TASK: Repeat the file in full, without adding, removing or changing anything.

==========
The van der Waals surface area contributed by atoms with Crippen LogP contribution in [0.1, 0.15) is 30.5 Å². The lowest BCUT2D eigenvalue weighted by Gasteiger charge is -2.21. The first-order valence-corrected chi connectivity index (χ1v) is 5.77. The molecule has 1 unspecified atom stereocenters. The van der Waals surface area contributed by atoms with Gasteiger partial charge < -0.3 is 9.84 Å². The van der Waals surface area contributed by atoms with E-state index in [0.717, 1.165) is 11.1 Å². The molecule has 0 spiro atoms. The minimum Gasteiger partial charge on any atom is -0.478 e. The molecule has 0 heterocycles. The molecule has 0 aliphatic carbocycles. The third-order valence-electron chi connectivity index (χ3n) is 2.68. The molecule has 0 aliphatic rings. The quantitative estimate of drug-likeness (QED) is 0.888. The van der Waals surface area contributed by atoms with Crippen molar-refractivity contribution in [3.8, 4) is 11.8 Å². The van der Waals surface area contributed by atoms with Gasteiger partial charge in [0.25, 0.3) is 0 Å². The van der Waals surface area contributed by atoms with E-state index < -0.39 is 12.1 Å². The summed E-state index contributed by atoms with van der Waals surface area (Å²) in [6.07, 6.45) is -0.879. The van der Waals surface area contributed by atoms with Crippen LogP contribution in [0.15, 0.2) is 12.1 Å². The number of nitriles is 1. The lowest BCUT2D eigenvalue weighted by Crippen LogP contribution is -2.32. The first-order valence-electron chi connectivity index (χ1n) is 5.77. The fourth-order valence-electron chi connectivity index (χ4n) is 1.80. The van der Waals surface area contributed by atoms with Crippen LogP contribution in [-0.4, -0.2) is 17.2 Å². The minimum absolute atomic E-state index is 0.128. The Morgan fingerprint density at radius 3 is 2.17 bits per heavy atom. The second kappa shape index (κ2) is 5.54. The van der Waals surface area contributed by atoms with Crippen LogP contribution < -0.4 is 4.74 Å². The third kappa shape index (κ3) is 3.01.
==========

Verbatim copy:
The van der Waals surface area contributed by atoms with Crippen LogP contribution in [0.1, 0.15) is 30.5 Å². The lowest BCUT2D eigenvalue weighted by Gasteiger charge is -2.21. The first-order valence-corrected chi connectivity index (χ1v) is 5.77. The molecule has 1 unspecified atom stereocenters. The van der Waals surface area contributed by atoms with Gasteiger partial charge < -0.3 is 9.84 Å². The van der Waals surface area contributed by atoms with E-state index in [0.717, 1.165) is 11.1 Å². The molecule has 0 spiro atoms. The minimum Gasteiger partial charge on any atom is -0.478 e. The molecule has 0 heterocycles. The molecule has 0 aliphatic carbocycles. The third-order valence-electron chi connectivity index (χ3n) is 2.68. The molecule has 0 aliphatic rings. The quantitative estimate of drug-likeness (QED) is 0.888. The van der Waals surface area contributed by atoms with Crippen molar-refractivity contribution in [3.8, 4) is 11.8 Å². The van der Waals surface area contributed by atoms with Gasteiger partial charge in [0.25, 0.3) is 0 Å². The van der Waals surface area contributed by atoms with E-state index < -0.39 is 12.1 Å². The summed E-state index contributed by atoms with van der Waals surface area (Å²) in [6.07, 6.45) is -0.879. The van der Waals surface area contributed by atoms with Crippen LogP contribution in [0.15, 0.2) is 12.1 Å². The number of nitriles is 1. The lowest BCUT2D eigenvalue weighted by Crippen LogP contribution is -2.32. The first-order valence-electron chi connectivity index (χ1n) is 5.77. The fourth-order valence-electron chi connectivity index (χ4n) is 1.80. The van der Waals surface area contributed by atoms with Crippen LogP contribution in [-0.4, -0.2) is 17.2 Å². The minimum absolute atomic E-state index is 0.128. The Morgan fingerprint density at radius 3 is 2.17 bits per heavy atom. The second kappa shape index (κ2) is 5.54. The van der Waals surface area contributed by atoms with Crippen LogP contribution < -0.4 is 4.74 Å². The third kappa shape index (κ3) is 3.01.